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Botaniphoria by Asuka Hishiki

Can a botanical painting look more real than the real thing? If it is painted by Asuka Hishiki the answer is Yes! Below is a review the new book, Botaniphoria, by Asuka Hishiki.


Review by Mary Crabtree - botanical artist and ABA Education Team member.

 

I first heard of Asuka Hishiki in 2018 when she was an Artist in Residence at the Denver Botanic Gardens School of Botanical Art and Illustration and I was a beginner student. When I saw her artwork I was truly amazed. And I was thrilled to recently view her work in person at the RHS Botanical Art and Photography Show at the Saatchi Gallery in London where she was awarded a Gold Medal. To describe her work to those who have not seen it I usually say that she is somehow able to make her subjects look more real than the real thing! It is as though she manages to turn up the focus so we experience the subjects rather than just seeing them.


In her newly published book, Botaniphoria (2023, Two Rivers Press), Asuka shares not only many of her artworks, but also a peek inside who she is as an artist and what inspires her. Reading her words is as inspiring as seeing her paintings. She describes the feeling of finding and painting her subjects and says ‘Instead of telling you how beautiful the treasure I find is, I paint how beautiful it is. Painting is my language.’

Portrait of a heirloom tomato:  Dancing Duo (2015) (Image courtesy of the publisher).
Portrait of a heirloom tomato: Dancing Duo (2015) (Image courtesy of the publisher).

At 85 pages, this small book gives the reader an up-close view of Asuka’s paintings, along with her explanations of why her subjects were chosen. The images are excellent enough that you could take a magnifying glass to see deeper into the details of each painting (yes, I did!). The text is relaxed and conversational, and presented in such a humble and endearing way that I felt I was on the journey with her to discover the heart of each plant, fruit, and vegetable. Asuka often chooses unusual things to illustrate, such as her many paintings of tomatoes with a unique form or damage that tells the story of the life it has lived.

Wasabi (2011) (Image courtesy of publisher)
Wasabi (2011) (Image courtesy of publisher)

In the section entitled ‘Messy business’ we see examples of some of the challenges Asuka has overcome to illustrate ‘Badly scarred, desperately tangled, and horribly bushy’ subjects. Her well-known wasabi root painting is nothing short of amazing! How she managed to depict the incredible mass of jumbled roots is beyond my imagination, and even she says she does ‘not remember how I managed to capture the whole root.’

Creep Carrot (2013) (Image courtesy of publisher)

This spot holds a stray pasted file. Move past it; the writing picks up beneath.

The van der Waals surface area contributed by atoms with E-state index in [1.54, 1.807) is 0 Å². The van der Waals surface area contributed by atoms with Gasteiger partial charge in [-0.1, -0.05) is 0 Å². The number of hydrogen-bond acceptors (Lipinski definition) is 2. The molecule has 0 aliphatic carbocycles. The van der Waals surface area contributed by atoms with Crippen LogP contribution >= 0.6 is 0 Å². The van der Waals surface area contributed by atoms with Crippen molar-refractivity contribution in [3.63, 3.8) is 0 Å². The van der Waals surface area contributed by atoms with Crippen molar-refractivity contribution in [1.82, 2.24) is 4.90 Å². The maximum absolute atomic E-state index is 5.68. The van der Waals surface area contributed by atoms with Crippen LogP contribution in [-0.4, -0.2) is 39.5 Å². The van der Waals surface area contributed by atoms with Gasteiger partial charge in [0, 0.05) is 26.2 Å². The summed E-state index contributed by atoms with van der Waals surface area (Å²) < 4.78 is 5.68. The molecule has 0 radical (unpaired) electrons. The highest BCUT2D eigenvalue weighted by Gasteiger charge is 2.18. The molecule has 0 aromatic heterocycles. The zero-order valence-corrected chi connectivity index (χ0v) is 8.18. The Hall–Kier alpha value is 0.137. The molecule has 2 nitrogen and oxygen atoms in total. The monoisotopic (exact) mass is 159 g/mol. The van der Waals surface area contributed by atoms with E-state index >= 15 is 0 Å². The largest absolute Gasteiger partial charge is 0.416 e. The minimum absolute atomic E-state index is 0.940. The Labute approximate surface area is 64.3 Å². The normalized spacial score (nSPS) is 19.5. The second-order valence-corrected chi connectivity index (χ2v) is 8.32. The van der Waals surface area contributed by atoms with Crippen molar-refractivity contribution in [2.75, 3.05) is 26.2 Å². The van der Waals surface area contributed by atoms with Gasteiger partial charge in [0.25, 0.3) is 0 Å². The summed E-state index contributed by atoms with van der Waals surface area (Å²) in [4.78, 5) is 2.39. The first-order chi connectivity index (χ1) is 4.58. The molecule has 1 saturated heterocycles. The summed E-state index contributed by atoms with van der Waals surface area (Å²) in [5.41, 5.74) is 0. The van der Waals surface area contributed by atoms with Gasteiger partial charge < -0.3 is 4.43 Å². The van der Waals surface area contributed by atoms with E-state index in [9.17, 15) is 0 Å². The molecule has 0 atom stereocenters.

Creep Carrot (2013) (Image courtesy of publisher)

Asuka has included bugs of many types in her paintings and in the section ‘Bugs and me’, she talks about her fascination with bugs and their interactions with plants. She admits that she has a ‘love-hate relationship’ with them and is ‘not good at handling them’ and describes how she finds them enchanting and at the same time a bit creepy as in this painting of a carrot covered in caterpillars.


You may have guessed by now that this is not a ‘how-to’ book. While the reader is offered insight into Asuka’s approach to painting, she does not include tutorials. We are, however, given a peek into her studio to see what’s on her desk, and she provides information about materials and supplies she favors, including brushes and paper, and talks briefly about her process for color mixing.


Secret Weapons: What's on my desk (Image courtesy of publisher)
Secret Weapons: What's on my desk (Image courtesy of publisher)

The final sections of the book include Asuka’s description of how she strives to depict not a photographic representation of her subjects, but rather how her subjects make her feel. As an admirer of her work I’d say she is very successful at this; there is feeling in her paintings that many botanical artists endeavour to achieve in their own work. At the end of the book, there is a section about her collections. Many of us have cabinets of curiosities, and Asuka is no different. She has illustrated some of these collections, particularly when she is doing residencies at renowned botanical gardens. My favorite, of course, is the one she includes from her time at the Denver Botanic Gardens in 2018. These paintings show us glimpses of her experiences in different places and what caught her eye and her imagination while she was there.

Diary: Denver Botanic Gardens (Fall 2018) (Image courtesy of publisher)
Diary: Denver Botanic Gardens (Fall 2018) (Image courtesy of publisher)

If you enjoy being able to look closely at an artist’s work and revisiting it again and again, then you should have this book on your bookshelf so that, as Asuka says, ‘in the middle of a sleepless night, instead of switching on your phone, you will open this book and ponder over it.’

 

Author Biography

Asuka Hishiki holds a Master of Fine Arts degree from Kyoto City University of Arts in Japan where she studied oil painting. She has exhibited worldwide in shows too numerous to list. She has undertaken many artist residencies, teaches workshops, and participates in the Florilegium Society Program, National Tropical Botanical Garden, Hawaii, USA. Her work is held in numerous collections including the Hunt Institute and the Shirley Sherwood Collection. She has been the recipient of many awards, including the ASBA’s Dianne Bouchier Artist Award for Excellence in Botanical Art in 2018, and most recently was awarded a gold medal for her exhibition at the 2023 RHS Botanical Art and Photography Show in London. She lives and works in Japan.


To purchase this book: https://tworiverspress.com/product-category/botanical-art/, also available internationally online and in bookshops

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